There is the even shocking story of a BBC Reporter-turned- online newspaper publisher,  who is said to be writing all kinds of malicious and false stories against a Sierra Leonean  minister because of a conflict that dates back to the 70s when this minister was the neighbour of the  BBC reporter’s present wife at Brookfields , Freetown . According to reports, the  BBC reporter believes that the minister, who was once a teacher at the Secondary Technical School,   conducted a sexual affair with his prospective wife before he married her. I learn that he even made mention about it once in his online  newspaper. This grudge has spilled into the reporter’s work  and all he writes about  are about the minister   . I find this very unprofessional and unethical of this BBC Reporter . What is past is past and should not affect his professional performance and demeanor. According to the minister when I spoke to him, this was a journalist he once had respect for because he worked with the minister’s brother at SLBS. He said he had nothing against this reporter to warrant such hostility .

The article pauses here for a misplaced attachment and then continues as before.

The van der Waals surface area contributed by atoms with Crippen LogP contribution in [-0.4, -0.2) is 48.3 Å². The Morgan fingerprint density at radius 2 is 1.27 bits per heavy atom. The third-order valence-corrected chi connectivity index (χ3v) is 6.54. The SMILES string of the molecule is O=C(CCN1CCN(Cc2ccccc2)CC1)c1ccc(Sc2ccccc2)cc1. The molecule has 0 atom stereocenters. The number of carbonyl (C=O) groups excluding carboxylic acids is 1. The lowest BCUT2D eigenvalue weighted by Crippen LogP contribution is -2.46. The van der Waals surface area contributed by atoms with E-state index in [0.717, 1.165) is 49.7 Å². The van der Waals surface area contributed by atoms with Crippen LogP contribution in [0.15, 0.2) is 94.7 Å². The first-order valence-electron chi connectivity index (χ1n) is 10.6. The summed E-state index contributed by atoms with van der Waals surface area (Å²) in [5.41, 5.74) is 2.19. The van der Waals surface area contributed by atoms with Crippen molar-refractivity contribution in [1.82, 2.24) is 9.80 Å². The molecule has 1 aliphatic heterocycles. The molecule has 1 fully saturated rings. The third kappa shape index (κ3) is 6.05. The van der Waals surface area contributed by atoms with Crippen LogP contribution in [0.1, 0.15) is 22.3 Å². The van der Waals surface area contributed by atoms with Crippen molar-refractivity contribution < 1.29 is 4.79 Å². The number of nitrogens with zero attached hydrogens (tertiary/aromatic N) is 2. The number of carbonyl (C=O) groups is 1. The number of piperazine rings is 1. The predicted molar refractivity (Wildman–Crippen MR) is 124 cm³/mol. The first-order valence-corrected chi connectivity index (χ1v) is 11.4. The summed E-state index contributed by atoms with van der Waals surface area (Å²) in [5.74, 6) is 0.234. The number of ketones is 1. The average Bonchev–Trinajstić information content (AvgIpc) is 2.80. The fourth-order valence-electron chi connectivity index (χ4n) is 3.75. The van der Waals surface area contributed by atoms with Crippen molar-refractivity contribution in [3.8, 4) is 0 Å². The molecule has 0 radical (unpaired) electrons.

I think to stop their reporters from becoming an unnecessary embarrasment to them, the BBC should thoroughly screen the reporters they hire to serve as their correspondents , especially in fragile countries like Sierra Leone where peace is being consolidated and which depends on donor partners to help take her through her reconstruction process. I hope to follow up this topic.


BBC correspondent in Sierra Leone Umaru Fofana has become an unnecessary embarrassment to this reputable media institution